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By Leslie Cook
August 11, 2020

Borrowers are leaving payment deferral programs at a faster pace than they are entering them, the latest data from the Mortgage Bankers Association shows.

The number of mortgage loans in forbearance declined for the eighth straight week for the seven days ending August 2. MBA estimated that 3.7 million borrowers remain in payment deferral programs, down from 3.8 million the previous week and 4.3 million at the peak in June.

“The share of loans in forbearance declined at a more rapid pace last week, with many borrowers who had been making payments while in forbearance deciding to exit,” said Mike Fratantoni, chief economist for the MBA. “New forbearance requests increased, but are still well below the level of exits.”

Despite the improvement, concern remains over how continuing economic challenges stemming from the COVID-19 pandemic will impact borrowers who are still struggling to make payments.

“The job market data in July came in better than expected. However, the unemployment rate is still quite high, and the elevated level of layoffs and slowing pace of hiring will make it more difficult for borrowers to get back on track – particularly if there is not an extension of relief,” added Fratantoni.

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What are people paying for mortgages right now?

Borrowers with 700 credit scores were charged an average of 3.425% to secure a 30-year fixed-rate purchase mortgage on Monday, according to Money’s survey of over 8,000 mortgage lenders across the country. The average rate for a 30-year refinance was 4.301%.

Average Refinance Rates Today

A homeowner with excellent credit who qualifies for the lowest rates as reported by Freddie Mac can save a significant amount of money when refinancing. A year ago the average mortgage rate was 3.60%. A homeowner with a $250,000 mortgage balance paying 3.60% on a 30-year loan could cut their monthly payment from $1,137 to $1,038 by financing at today’s lower rates. (It is important to consider closing fees and that refinancing could reset the clock on your mortgage, meaning you will have to make payments longer.)

What should house hunters be watching this week?

On Wednesday, MBA will release its Weekly Mortgage Applications Survey for the week ending August 7. The pace of applications has slowed over the past few weeks although they have remained well above 2019 numbers. The Bureau of Labor Statistics will also release its Consumer Price Index for July, which is expected to remain low as the economy is still dealing with the effects of COVID-19.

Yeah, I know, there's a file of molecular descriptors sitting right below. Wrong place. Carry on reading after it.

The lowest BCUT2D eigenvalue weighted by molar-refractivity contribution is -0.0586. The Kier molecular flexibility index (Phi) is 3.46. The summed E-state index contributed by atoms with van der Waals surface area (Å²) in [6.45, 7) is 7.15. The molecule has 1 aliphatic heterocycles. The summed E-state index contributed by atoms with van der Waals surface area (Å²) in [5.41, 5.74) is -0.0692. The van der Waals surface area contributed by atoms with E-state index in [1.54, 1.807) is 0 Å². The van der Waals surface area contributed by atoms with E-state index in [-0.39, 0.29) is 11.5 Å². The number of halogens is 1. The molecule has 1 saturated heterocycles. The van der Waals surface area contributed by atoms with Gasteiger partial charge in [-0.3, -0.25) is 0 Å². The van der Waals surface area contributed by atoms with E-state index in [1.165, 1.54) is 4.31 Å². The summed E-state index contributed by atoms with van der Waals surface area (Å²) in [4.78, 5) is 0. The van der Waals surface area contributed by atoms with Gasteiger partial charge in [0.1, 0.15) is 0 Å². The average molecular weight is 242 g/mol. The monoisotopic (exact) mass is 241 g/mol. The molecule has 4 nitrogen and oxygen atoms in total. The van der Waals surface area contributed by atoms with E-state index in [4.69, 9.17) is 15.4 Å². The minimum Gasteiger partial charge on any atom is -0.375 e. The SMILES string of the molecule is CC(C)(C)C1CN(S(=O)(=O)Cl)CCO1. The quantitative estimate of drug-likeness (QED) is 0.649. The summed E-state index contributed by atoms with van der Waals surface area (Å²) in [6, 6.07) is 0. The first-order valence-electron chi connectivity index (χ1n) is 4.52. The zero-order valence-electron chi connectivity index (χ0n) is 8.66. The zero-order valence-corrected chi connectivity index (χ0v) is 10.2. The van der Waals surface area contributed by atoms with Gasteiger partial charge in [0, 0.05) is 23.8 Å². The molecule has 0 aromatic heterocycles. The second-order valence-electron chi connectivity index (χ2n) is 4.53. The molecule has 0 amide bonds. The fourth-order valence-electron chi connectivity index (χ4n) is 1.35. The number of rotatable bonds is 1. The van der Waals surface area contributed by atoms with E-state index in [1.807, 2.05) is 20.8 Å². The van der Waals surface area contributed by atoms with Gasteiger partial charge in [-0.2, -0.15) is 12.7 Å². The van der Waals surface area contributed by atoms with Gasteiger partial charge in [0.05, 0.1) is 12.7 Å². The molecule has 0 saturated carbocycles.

What should you expect when selling a home?

Alex Elezaj, chief strategy officer for United Wholesale Mortgage, on taking advantage of low mortgage rates:

For more information on securing the best rate, read: Why a Rate Lock Makes Sense Right Now, Even with Mortgage rates Falling.

What are today’s advertised rates?

Of course, mortgage rates vary widely by location and personal factors like the size of your down payment and your credit score. Here are today’s advertised mortgage rates at some of the mortgage industry’s largest lenders. (All rates are APRs. The rates you see may be different.)

JP Morgan Chase

Based in New York, JP Morgan Chase has nearly 5,000 U.S. branches.

Mortgage rates advertised for August 11:

30-year fixed: 2.934%

15-year-fixed: 2.523%

(Rates based on New York City zip code 10006.)

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Wells Fargo

Based in San Francisco, Wells Fargo has more than 7,000 locations.

Mortgage rates advertised for August 11:

30-year fixed: 3.102%

15-year-fixed: 2.810%

5-year ARM: 2.861%

Quicken

Quicken, a non-bank lender based in Detroit, is the nation’s largest mortgage lender by dollar origination volume.

Mortgage rates advertised for August 11:

30-year fixed: 3.225%

15-year-fixed: 2.833%

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Bottom Line:

How to Get Preapproved for a Mortgage: A Step-by-Step Guide for Homebuyers

Everything You Need to Know About Mortgage Rates in 2020

Mortgage Rates Are at Record Lows. But What Does It Take to Actually Qualify for a 3% Loan?

Advertiser Disclosure

The purpose of this disclosure is to explain how we make money without charging you for our content.

Our mission is to help people at any stage of life make smart financial decisions through research, reporting, reviews, recommendations, and tools.

Earning your trust is essential to our success, and we believe transparency is critical to creating that trust. To that end, you should know that many or all of the companies featured here are partners who advertise with us.

Our content is free because our partners pay us a referral fee if you click on links or call any of the phone numbers on our site. If you choose to interact with the content on our site, we will likely receive compensation. If you don't, we will not be compensated. Ultimately the choice is yours.

Opinions are our own and our editors and staff writers are instructed to maintain editorial integrity, but compensation along with in-depth research will determine where, how, and in what order they appear on the page.

To find out more about our editorial process and how we make money, click here.

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